The differences between remotely controlled or purely automated systems and current teleoperated systems like Predator are huge. The initial challenge in the development of robotics was to make automatons mechanically work. Automatons were already built in Ancient times, were considerably improved by the genius of Leonardo da Vinci, and were eventually perfected in the late 18th century. Automatons are extremely limited in what they can do and there were not many useful applications for them. Most of the time they were just used as toys or for entertainment. In terms of military application there was the development of the explosive “mine” that could trigger itself, which is nothing but a simple automaton. The torpedo and the “aerial torpedo” developed in the First World War are also simple automatons that were launched in a certain direction with the hope of destroying something valuable. In principle, the German V1 and V2 do not differ that much from earlier and more primitive automated weapons. With the discovery of electricity and the invention of radio it became possible to remote control weapons, which is an improvement over purely automated weapons in so far as the human element in the weapons system could make the remote controlled weapon more versatile and more intelligent. For sure, remote controlled weapons were no great success during the Second World War and they were therefore largely overlooked by military historians. A main problem was that the operator had to be in proximity to the weapon and that it was very easy to make the weapon ineffective by cutting the communications link between operator and weapon. Now we have TV control, satellite links and wireless networks that allow an operator to have sufficient situational awareness without any need of being close to the remotely controlled weapon. This works very well, for the moment at least, and this means that many armed forces are interested in acquiring teleoperated systems like Predator in greater numbers. The US operates already almost 200 of them. The UK operates two of the heavily armed Reaper version of the Predator and has several similar types under development. The German Bundeswehr is determined to acquire armed UAVs and currently considers buying the Predator. Most of the more modern armed forces around the world are in the stage of introducing such weapons and, as pointed out before, the US already operates substantial numbers of them. The new dimension of Predator opposed to the V1 or Goliath is that it combines the strengths of human intelligence with an effective way of operating the weapon without any need of having the operator in close proximity. Technologically speaking the Predator is not a major breakthrough, but militarily its success clearly indicates that there are roles in which “robotic” systems can be highly effective and even can exceed the performance of manned systems. The military was never very enthusiastic about using automated and remote controlled system, apart from mine warfare, mainly because it seemed like a very ineffective and costly way for attacking the enemy. Soldiers and manned platforms just perform much better. This conventional wisdom is now changing. The really big step would be the development of truly autonomous weapons that can make intelligent decisions by themselves and that do not require an operator in order to carry out their missions. Technology is clearly moving in that direction. For some roles, such as battlespace surveillance, an operator is no longer necessary. A different matter is of course the use of lethal force. Computers are not yet intelligent enough that we could feel confident about sending an armed robot over the hill and hope that the robot will fight effectively on its own while obeying the conventions of war. Certainly, there is a lot of progress in artificial intelligence research, but it will take a long time before autonomous robots can be really useful and effective under the political, legal and ethical constraints under which modern armed forces have to operate. Again introducing autonomous weapons on a larger scale would require a record of success for autonomous weapons that proves the technology works and can be useful. Some cautious steps are taken in that direction by introducing armed sentry robots, which guard borders and other closed off areas. South Korea, for example, has introduced the Samsung Techwin SGR-1 stationary sentry robot, which can operate autonomously and controls lethal weapons. There are many similar systems that are field tested and these will establish a record of performance. If they perform well enough, armed forces and police organizations will be tempted to use them in offensive roles or within cities. If that happened, it would have to be considered a major revolution or discontinuity in the history of warfare and some might argue even in the history of mankind, as Manuel DaLanda has claimed.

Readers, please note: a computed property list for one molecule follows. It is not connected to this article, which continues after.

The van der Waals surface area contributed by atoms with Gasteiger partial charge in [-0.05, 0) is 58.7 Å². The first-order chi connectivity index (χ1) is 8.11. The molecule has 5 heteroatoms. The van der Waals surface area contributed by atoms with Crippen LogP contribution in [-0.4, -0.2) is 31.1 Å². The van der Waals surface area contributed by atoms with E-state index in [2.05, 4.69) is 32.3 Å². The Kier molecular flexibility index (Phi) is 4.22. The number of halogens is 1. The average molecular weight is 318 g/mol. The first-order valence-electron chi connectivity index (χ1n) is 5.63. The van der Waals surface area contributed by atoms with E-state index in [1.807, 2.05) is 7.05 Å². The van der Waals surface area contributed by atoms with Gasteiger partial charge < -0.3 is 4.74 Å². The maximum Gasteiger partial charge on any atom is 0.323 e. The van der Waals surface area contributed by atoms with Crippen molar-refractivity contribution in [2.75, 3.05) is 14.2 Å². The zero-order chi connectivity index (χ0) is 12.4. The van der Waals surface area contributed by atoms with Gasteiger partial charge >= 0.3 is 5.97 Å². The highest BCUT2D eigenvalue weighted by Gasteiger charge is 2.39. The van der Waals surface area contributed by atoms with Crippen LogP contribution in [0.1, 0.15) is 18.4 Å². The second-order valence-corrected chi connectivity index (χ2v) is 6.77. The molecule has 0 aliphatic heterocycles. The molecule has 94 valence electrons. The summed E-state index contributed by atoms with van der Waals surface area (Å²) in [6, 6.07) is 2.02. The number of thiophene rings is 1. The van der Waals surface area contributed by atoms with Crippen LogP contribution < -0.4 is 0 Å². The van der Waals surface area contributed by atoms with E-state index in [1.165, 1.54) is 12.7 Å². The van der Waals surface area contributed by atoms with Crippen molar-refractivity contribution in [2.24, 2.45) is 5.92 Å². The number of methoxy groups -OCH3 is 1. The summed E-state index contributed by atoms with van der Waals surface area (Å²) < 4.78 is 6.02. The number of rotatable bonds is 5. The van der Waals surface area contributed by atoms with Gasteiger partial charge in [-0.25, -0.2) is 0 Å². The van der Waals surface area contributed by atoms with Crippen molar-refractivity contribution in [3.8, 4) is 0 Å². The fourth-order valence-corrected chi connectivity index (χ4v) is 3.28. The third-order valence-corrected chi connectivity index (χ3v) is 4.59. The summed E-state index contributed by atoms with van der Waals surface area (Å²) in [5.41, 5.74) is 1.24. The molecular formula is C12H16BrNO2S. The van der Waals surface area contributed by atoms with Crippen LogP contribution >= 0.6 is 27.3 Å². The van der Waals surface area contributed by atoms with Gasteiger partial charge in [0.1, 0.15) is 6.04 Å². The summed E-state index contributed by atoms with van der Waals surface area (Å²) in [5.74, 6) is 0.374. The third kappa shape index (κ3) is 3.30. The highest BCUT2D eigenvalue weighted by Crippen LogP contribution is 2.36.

Do you think that there is a need for international legislation concerning the development and deployment of unmanned systems? And how could a legal framework of regulations for unmanned systems look like?